Probhems and aims.: Generally speaking, there are two aspects in the jud gement of items of a social attitude scale.The one (S) is that in which the items are judged in terms of agreements with the statements of the attitude scale, and the other (S´) is that in which they are judged in terms of oppositions to the statements.When examined statistically, S-S'has a significant difference which was d emonstrated byour previous researches.And then, why is the difference significant will be able to point out, as one of the chief reasons, that the mechanism in the judgement of S is different from that of S.Precisely, attitudes are always related to definite stimuli or stimulus situations.(subject-object relationship).The concept of attitudes are often de noted in termsof its objects, but the content of an attitude is decided by the property of the subjecto bject relationship which has established at that time, and which has fulfilled the important role as a parameter. Therefore, in order to explain the bi-polarity of social attitude, we will adopt the mechanism of value and the mechanism of radicalism-conservatism, as examples of subject-object relationship, and examine them experimentally. Procedure of experiment.: We must, for the first time, construct attitude scales, each statement of which is emphasizing only one of the values, or raidicalism, or conservatism. (1) We have established, for the first time, attitude scale toward “Labor” by the method of equal- appearing intervals, which consisted of80statements, and the value type of each statement was decided and classified by students'objective ratings into six types: theoretical, social, aesthetic, religious, economical, and political.If we research statistically the frequencies of the value type of each statement toward which the responses of “pro” or “anti” were made, we will be able to decide whetherthe responses are made through homogeneous value-mechanism or through heterogeneous valuemechanism. When the value-type of each statement toward which the bi-polaric responses are made, are not the same but different, we will be able to consider that an individual made responses through heterogeneous value-mechanism.From such a viewpoint as this, we have asked285students to make such bi-polaric responses only one time for one scale. (2) We have made a social attitude scale which consisted of14radical and8conservative statements out of Eysenck's inventory.We presented it to the same students, asking them to make bi-polaric responses only one time for one scale.The procedure of this experiment is the same as that in the case of value-mechanism described above. Results.: (1) When one make his bi-polaric responsestoward the items of an attitude scale, which were certified for emphasizing one of six types of value, or radicalism or conservatism, he is used to make his responses, very often, through heterogeneous mechanism, and very few, through homogeneous mechanism. (2) When one makes his bi-polaric responses toward each item of an attitude scale, there is a significant difference between one pole (S) and the other (S´).Why is the difference significant.We will be able to point out the above conclusion (1) as one of its chief reasons.That is to say, it is because the mechanism in the judgement of S is differ statistically from that of S´.
Purpose: This report intends: 1) to clarify degrees of the post-school adjustment of the men-tally retarded in work in relation to the employers'attitudes toward them, and2) to evaluate two teachers'teaching patterns in the special classes for the mentally retarded as an important factor to produce satisfactory post-school adjustment and furthermore to appraise the entire problem so that a fundamental evaluation of the special education system may be brought about. Subjects and Procedure: For this study we have selected18cases who graduated in two classes for the mentally retarded and are at present in work in an emotionally stable condition.Following these cases we have done an intensive case study mainly by the interviewing technique.The employers, teachers, parents and, when possible, subjects themselves were interviewed. Results: 1) Degrees of inner adjustment of the18cases are classified into three levels (high→ low) on the one hand, and on the other hand four characteristic types of employers'attitudes toward these cases are pointed out.Cross-tabulating these two factors, we have found that those cases who show highly satisfactory post-school adjustment are working under employers with active and warm hospitality, and with employee-centered orientation rather than management-centered orientation. 2) We have followed up the teachers'teaching patte rns which might influenc ethe inner adjustment of these subjects, and have been ableto confirm that their teaching patterns are main factors to decide the degrees of post-school adjustment. As long as the final goal of our series of study is directed to establishing ideal patterns of teaching in the special classes for the mentally retarded, we believe these ideal patterns will be highly important in view of a desirable growth and self-support of the mentally retarded.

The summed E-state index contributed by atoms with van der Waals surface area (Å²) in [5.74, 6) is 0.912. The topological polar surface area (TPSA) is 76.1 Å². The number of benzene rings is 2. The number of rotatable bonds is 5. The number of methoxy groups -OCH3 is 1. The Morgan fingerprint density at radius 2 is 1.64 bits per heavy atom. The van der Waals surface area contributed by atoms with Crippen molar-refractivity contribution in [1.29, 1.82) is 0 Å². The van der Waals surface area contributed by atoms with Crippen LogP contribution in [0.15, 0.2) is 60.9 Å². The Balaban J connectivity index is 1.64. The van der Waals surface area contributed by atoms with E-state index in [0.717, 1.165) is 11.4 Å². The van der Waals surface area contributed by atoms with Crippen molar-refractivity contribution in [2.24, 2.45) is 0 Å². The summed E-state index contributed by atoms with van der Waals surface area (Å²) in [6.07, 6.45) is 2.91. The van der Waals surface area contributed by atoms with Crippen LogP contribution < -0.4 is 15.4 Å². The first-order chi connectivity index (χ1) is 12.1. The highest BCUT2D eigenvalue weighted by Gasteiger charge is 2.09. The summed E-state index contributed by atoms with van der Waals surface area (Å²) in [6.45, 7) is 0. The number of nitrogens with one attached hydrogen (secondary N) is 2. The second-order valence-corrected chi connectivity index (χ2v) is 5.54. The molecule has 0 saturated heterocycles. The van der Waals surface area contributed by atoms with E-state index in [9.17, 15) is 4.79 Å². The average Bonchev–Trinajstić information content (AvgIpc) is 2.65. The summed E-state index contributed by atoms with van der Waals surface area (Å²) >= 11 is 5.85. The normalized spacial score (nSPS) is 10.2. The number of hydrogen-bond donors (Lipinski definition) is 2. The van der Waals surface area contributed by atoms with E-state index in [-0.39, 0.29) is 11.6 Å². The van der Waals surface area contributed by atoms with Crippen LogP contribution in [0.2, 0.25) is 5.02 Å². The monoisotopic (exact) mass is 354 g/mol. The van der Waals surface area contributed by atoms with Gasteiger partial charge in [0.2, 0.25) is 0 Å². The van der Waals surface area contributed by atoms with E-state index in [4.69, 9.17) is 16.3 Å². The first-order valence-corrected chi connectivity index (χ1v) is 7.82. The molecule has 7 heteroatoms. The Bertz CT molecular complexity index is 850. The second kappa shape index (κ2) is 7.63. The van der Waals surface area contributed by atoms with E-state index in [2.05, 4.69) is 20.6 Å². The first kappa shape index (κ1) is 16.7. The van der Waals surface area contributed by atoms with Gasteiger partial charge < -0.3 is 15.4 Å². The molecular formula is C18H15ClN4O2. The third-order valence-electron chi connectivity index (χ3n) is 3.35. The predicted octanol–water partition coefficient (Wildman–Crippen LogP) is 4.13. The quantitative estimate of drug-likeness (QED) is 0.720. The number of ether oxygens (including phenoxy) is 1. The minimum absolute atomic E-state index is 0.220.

The present study aimed at investigating developmental changes in cognitive strategy for concept learning.Ss were required to identity the criteria of concepts and to classify a set of stimuli, utilizing information transmitted by positive or negative instances. A modified and objectively defined procedure of Vygotsky-type concept formation experiment was undertaken. Variable dimensions of 22 stimuli were size (2values), form (6), color (5) and the presence of a frame (2).These22stimuli could be classified into 4 categories according to their values on relevant dimension, size and frame. Ninty-five Ss, who were5-6, 7-8, 9-10, 11-12, 13-15, 20-above-years-old, participated in the experiment. Their cognitive strategy, i.e., the mode of information seeking and utilization was diagnosed on the basis of structural aspects of1st and 2nd classification and the level of verbalization of concept intentions. As results, 3 developmental stages were identified. Various behavioral indices of Ss which belonged to each stage were compared in detail. Ss who belonged to the Stage I, who were mostly kindergarten children, could not classify a set of stimuli according to any discernible principle. They seemed not to comprehend the presence of a criterion. They could neither utilize information brought about by new “samples”, nor verbalize the concept intention even after all of the stimuli were placed into relevant categories. Ss who belonged to Stage II, mainly2-8graders, could identify the concept intention inductively and apply it to other stimuli.Sometimes, their first few calssifications had no discernible criterion, but they could discover and verbalize relevant dimensions after a few instances were presented. Suggestion for drawing their attention to relevent dimensions were effective in facilitating their performance. Ss at Stage III (above the6-graders) classified stimuli according to their hypothetical, deductivelyintroduced criterion from the start.When they were informed their former classification was not adaptive, they tried another hypothesis until relevant categories were identified.